After some hundred kilometres in very arid regions, we finally reach Lake Turkana. On the photo, one can see the road that goes down toward the lake. Yes, in this rocky desert, there is really a lake.
On the following photos, you can see lake Turkana. It is a huge lake in the middle of a very arid zone. The lake is fed by the Omo River which takes its source in Ethiopia. In that country, the rains are more than enough to maintain the lake.
Around the lake, there are many tribes, such as the Turkana, who live in very harsh conditions. These peoples survive with the fish they catch and partly sell to the inhabitants of the Loyangalani village.
Looking at this small village, I say to myself that a foreigner used to luxury, as we are, would not survive a week in such conditions.
Sometimes, we reach an area with a bit of apparent life. Even though it is rare, some rain falls on this region. Life finds a way to thrive in this climate. When we passed through the region, no rain had fallen in the last 6 months or so. Wow!!!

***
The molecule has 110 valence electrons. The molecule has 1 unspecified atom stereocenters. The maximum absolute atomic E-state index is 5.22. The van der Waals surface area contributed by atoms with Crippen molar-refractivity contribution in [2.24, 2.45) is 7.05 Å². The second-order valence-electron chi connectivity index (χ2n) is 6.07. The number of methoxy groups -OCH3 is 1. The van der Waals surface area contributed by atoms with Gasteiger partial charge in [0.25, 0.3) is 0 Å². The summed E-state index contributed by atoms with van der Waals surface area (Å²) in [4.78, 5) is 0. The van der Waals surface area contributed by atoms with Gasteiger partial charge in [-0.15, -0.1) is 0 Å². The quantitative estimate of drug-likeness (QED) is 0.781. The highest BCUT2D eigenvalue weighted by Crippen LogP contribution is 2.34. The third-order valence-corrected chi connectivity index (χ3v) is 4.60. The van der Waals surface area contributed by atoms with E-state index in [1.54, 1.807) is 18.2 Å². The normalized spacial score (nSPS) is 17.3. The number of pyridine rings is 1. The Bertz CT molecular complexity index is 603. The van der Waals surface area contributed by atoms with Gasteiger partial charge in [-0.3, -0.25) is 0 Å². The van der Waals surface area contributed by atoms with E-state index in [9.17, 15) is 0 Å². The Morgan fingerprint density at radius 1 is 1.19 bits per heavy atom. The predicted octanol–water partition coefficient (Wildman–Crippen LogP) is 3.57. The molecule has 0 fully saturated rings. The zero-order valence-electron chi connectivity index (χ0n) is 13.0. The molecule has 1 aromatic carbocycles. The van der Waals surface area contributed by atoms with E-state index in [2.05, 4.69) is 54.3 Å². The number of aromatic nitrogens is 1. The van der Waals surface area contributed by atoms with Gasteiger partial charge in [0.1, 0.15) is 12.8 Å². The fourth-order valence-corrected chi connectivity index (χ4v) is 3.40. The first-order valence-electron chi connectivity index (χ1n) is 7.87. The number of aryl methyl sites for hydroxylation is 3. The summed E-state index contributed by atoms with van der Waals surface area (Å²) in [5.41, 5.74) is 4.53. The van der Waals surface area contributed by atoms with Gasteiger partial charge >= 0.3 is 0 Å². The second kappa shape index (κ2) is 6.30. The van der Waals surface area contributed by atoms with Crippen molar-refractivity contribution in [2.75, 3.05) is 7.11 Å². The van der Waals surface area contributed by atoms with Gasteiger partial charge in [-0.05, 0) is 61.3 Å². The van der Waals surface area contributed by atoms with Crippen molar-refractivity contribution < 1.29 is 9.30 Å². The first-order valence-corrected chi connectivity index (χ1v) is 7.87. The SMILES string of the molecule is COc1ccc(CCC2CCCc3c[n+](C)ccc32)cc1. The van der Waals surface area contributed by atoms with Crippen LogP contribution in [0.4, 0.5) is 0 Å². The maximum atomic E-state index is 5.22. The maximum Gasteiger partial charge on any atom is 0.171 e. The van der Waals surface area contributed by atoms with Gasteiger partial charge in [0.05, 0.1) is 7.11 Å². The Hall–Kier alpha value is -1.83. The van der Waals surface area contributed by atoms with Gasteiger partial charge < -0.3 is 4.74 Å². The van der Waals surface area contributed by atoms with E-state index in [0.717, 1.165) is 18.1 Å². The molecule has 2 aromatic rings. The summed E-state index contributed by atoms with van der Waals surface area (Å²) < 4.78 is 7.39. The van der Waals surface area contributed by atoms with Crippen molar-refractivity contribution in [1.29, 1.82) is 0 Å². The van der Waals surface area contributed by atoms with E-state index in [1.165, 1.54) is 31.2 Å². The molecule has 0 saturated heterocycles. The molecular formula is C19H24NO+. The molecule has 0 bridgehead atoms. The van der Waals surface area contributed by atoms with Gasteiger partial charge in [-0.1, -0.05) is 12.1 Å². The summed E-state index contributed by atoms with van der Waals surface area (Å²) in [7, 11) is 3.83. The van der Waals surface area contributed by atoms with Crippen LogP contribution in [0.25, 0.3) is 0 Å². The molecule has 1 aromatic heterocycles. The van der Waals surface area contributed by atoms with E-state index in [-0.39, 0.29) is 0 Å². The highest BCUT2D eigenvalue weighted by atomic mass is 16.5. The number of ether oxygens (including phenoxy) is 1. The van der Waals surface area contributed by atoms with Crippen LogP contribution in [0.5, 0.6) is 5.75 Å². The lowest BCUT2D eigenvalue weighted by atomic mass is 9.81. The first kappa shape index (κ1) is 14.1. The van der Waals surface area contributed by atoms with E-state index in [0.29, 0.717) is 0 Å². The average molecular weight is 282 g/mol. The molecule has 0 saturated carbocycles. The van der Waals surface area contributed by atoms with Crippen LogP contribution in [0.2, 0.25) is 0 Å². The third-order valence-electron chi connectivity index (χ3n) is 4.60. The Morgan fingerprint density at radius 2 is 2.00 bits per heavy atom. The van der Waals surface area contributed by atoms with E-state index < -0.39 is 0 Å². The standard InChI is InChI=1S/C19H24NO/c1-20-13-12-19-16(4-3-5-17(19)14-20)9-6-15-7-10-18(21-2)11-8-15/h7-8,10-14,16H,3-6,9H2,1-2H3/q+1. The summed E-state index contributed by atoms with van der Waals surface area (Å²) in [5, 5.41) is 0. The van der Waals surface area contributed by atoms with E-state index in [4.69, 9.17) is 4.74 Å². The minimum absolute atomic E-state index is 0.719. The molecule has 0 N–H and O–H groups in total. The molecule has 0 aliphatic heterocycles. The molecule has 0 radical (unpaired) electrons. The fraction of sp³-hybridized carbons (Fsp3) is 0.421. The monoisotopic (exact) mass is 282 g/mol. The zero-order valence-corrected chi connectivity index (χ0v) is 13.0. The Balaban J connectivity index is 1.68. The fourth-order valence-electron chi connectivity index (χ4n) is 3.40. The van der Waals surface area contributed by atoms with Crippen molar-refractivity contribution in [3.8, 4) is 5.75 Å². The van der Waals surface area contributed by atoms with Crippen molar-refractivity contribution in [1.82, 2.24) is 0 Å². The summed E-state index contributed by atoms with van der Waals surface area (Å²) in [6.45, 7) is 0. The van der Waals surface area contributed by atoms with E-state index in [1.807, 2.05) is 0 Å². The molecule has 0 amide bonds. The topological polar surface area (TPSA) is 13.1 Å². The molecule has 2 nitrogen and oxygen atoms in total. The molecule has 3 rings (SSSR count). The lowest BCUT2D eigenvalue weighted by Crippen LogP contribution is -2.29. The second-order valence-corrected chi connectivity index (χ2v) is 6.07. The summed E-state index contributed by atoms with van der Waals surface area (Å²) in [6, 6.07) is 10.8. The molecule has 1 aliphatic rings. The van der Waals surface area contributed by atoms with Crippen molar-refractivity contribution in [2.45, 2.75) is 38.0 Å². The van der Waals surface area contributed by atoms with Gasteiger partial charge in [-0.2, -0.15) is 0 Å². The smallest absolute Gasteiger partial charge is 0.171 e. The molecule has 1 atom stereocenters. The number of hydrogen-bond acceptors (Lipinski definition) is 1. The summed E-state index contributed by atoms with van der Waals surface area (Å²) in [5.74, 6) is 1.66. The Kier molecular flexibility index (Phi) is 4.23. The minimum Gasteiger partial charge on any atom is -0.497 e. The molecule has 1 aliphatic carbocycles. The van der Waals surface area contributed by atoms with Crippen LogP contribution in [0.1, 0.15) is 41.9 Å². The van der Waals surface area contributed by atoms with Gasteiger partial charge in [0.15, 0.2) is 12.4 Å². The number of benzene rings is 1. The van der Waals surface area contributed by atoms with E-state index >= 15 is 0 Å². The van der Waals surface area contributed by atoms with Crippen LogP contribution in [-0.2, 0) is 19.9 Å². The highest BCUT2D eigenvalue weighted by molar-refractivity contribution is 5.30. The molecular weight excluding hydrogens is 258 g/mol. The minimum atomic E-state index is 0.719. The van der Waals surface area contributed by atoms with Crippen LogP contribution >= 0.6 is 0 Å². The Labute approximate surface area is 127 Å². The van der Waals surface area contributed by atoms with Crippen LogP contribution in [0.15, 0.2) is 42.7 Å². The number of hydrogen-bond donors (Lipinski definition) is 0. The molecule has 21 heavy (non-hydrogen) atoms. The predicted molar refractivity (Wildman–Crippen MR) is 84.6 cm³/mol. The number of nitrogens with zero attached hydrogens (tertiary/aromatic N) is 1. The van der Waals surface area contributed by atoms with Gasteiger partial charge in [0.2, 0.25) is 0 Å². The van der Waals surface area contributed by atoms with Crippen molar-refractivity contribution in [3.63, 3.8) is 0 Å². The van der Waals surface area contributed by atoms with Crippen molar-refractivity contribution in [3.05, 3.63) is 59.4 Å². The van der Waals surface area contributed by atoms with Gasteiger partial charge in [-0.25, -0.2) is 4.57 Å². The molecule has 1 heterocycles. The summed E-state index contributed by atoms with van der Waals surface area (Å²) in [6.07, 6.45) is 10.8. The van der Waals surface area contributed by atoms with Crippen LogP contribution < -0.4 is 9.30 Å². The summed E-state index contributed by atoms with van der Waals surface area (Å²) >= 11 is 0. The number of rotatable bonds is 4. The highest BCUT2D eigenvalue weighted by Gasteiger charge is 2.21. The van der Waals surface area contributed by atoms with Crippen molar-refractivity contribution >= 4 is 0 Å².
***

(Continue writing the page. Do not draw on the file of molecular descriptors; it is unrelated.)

In the middle of this desert, a village by the name of Loyangalani appears in the middle of nowhere. The village is near a water source, and some land owners are lucky with access to it.
We stopped in this small paradise, and it was a great place. There was good food and even some warm beer.
We drove some hundred kilometres since Nairobi and the landscape has changed from a fertile region to a desert. It is not over; we have a few hundred kilometres more to drive before reaching Ethiopia.
We continue driving north.
Even though life conditions are rough, it is possible to see some animals and people living all around the lake and even in some remote and unimaginable area.
Near a village, this lady carries some wood that will be used for preparing meals.